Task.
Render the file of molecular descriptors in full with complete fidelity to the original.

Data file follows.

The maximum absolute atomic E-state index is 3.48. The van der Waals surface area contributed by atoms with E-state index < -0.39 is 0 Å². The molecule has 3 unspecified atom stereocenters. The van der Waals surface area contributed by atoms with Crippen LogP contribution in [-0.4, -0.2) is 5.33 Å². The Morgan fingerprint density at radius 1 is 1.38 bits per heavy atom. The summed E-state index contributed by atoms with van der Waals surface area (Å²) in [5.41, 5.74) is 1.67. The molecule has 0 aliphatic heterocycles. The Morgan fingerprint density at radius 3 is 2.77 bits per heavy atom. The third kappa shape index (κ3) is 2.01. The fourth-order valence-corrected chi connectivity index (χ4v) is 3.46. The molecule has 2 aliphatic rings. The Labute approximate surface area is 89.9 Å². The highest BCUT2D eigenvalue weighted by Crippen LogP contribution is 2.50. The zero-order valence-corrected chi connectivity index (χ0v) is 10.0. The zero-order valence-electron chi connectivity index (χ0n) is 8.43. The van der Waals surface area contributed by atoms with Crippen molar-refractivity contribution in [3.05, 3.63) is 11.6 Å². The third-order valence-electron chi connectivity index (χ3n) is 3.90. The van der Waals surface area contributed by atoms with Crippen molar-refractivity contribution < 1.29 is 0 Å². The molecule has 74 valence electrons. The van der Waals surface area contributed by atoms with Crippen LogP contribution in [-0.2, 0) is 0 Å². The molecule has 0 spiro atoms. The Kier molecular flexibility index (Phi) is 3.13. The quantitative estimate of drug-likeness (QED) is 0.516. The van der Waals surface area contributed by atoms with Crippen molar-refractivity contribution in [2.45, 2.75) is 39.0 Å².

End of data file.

The maximum absolute atomic E-state index is 3.48. The van der Waals surface area contributed by atoms with E-state index < -0.39 is 0 Å². The molecule has 3 unspecified atom stereocenters. The van der Waals surface area contributed by atoms with Crippen LogP contribution in [-0.4, -0.2) is 5.33 Å². The Morgan fingerprint density at radius 1 is 1.38 bits per heavy atom. The summed E-state index contributed by atoms with van der Waals surface area (Å²) in [5.41, 5.74) is 1.67. The molecule has 0 aliphatic heterocycles. The Morgan fingerprint density at radius 3 is 2.77 bits per heavy atom. The third kappa shape index (κ3) is 2.01. The fourth-order valence-corrected chi connectivity index (χ4v) is 3.46. The molecule has 2 aliphatic rings. The Labute approximate surface area is 89.9 Å². The highest BCUT2D eigenvalue weighted by Crippen LogP contribution is 2.50. The zero-order valence-corrected chi connectivity index (χ0v) is 10.0. The zero-order valence-electron chi connectivity index (χ0n) is 8.43. The van der Waals surface area contributed by atoms with Crippen molar-refractivity contribution in [3.05, 3.63) is 11.6 Å². The third-order valence-electron chi connectivity index (χ3n) is 3.90. The van der Waals surface area contributed by atoms with Crippen molar-refractivity contribution < 1.29 is 0 Å². The molecule has 74 valence electrons. The van der Waals surface area contributed by atoms with Crippen LogP contribution in [-0.2, 0) is 0 Å². The molecule has 0 spiro atoms. The Kier molecular flexibility index (Phi) is 3.13. The quantitative estimate of drug-likeness (QED) is 0.516. The van der Waals surface area contributed by atoms with Crippen molar-refractivity contribution in [2.45, 2.75) is 39.0 Å².